The New York Knicks continue to maneuver through a full roster rebuild around their own rising star in Kristaps Porzingis. Here are five goals for him to achieve and find his way to success during the 2017-18 regular season.
Fortunately, the New York Knicks (now there is a statement you don’t normally start with) find themselves at least a few steps toward a full vision of what their rebuilt team will look like in a couple of seasons. While Carmelo Anthony has yet to find his final destination, all signs point to a full rebuild focused around Kristaps Porzingis.
With Phil Jackson‘s departure from the New York Knicks shortly after the draft this summer, it turns out they still ended up with the triangle-esque point guard they were looking for in Frank Ntilikina. It turns out to not be all that bad, even if the Knicks are no longer running the triangle, since Ntilikina also has high upside on the defensive end.
Tim Hardaway Jr. is making his return to the Knicks since beginning his career there, completing what the Knicks were focusing on rebuilding with: youth.
Kristaps Porzingis is expected to be the leader of this hopeful and dynamic set of players. However the lines can be blurred for as long as Carmelo Anthony’s role remains uncertain in New York, cutting in on time for Porzingis to have the ball in his hands more often.
Amid all the drama, Porzingis will look to revitalize an often disappointed and let-down New York Knicks fanbase. Here are five goals ensuring Kristaps Porzingis’ success for the 2017-18 regular season.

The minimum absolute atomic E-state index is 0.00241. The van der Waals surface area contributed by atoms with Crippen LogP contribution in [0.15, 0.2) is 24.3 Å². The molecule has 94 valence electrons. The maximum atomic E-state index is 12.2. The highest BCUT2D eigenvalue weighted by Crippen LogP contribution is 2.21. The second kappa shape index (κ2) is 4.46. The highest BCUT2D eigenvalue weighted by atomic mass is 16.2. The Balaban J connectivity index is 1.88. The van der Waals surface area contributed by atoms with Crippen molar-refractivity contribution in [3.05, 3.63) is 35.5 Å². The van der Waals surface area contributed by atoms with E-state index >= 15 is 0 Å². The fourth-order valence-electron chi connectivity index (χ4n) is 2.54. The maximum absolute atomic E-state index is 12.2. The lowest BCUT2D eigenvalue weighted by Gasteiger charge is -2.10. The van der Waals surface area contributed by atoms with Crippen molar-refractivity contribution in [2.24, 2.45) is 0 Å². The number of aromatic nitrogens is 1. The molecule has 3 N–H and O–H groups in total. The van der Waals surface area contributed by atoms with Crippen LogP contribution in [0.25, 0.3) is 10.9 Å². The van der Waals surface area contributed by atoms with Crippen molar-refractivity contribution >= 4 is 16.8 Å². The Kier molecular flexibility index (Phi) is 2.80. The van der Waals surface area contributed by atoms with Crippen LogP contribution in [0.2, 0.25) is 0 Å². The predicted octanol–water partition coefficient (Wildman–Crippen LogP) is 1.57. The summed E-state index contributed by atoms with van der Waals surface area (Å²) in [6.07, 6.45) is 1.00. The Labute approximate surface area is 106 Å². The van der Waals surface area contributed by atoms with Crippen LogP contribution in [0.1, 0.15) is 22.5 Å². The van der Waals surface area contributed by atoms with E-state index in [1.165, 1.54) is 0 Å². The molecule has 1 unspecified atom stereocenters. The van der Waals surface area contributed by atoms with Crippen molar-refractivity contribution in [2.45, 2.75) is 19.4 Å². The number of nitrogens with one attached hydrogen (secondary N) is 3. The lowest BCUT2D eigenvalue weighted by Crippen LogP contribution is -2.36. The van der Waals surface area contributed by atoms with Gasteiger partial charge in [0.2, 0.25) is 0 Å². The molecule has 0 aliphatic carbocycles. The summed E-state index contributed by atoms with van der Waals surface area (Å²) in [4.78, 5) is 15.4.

5.Play to the finish
Kristaps Porzingis cannot help the Knicks if he is finishing out close games on the bench as the result of fouling out. He had the honor of finishing with the 10th most personal fouls for the 2016-17 regular season with 244 — an average 3.7 per game.
His advantage of being the biggest man on the court at times makes himself vulnerable to be drawn into fouls from his opponents. Often he does not contest straight up and is caught jumping into his defender, resulting in foul calls for even the slightest bit of contact.
During the six games Porzingis fouled out of during the 2016-17 season, the Knicks’ lost three of those games and they were lost by two points, three points and eight points.
Even though the New York Knicks’ still finished 10 games out of the eighth seed last season, every game counts and it drastically changes the course of the game when Porzingis is in foul trouble early.
In total he finished the season with 13 games in which he committed five fouls, and 33 games where he committed 3-4 fouls. The Knicks’ are obviously in better shape if Kristaps Porzingis is on the court and he should look to remove this major flaw in his game sooner rather than later.
4. Play at All-Star level in breakout year
Kristaps Porzingis in entering his third year and has shown improvement in his game since his first NBA start. However, the longer Carmelo Anthony remains on the team, it noticeably hinders the way Porzingis approaches the game.
While Porzingis has played at the 4-spot 75 percent of the time over his two seasons in the NBA, he averaged 14.9 attempts from the field last season shooting at an effective 43.6 percent. He is dynamic also with some smooth moves in the paint for his outstanding size and is becoming increasingly better from beyond the arc.
As a fan it hurts to say Carmelo has never developed into anything more than a true scorer and one of the best at his style of play, but he simply does not help off the ball or on defense. Porzingis does not need much room to create a shot for himself and having more help from a forward on the court would lead to a much more productive Porzingis.
Kristaps Porzingis averaged 18.1 points, 7.3 rebounds and 2.0 blocks per game last season. He slightly regressed from the free throw line, hitting just 78.6 of his attempts compared to 83.8 during the 2015-16 season.
The new expectation for Porzingis is to be better than just the future leader of the Knicks; he needs to play like that leader starting this season. The challenge and second goal for his 2017-18 season should be remaining the efficient scorer he’s been so far and improving on the boards to reach an average of a double-double each night.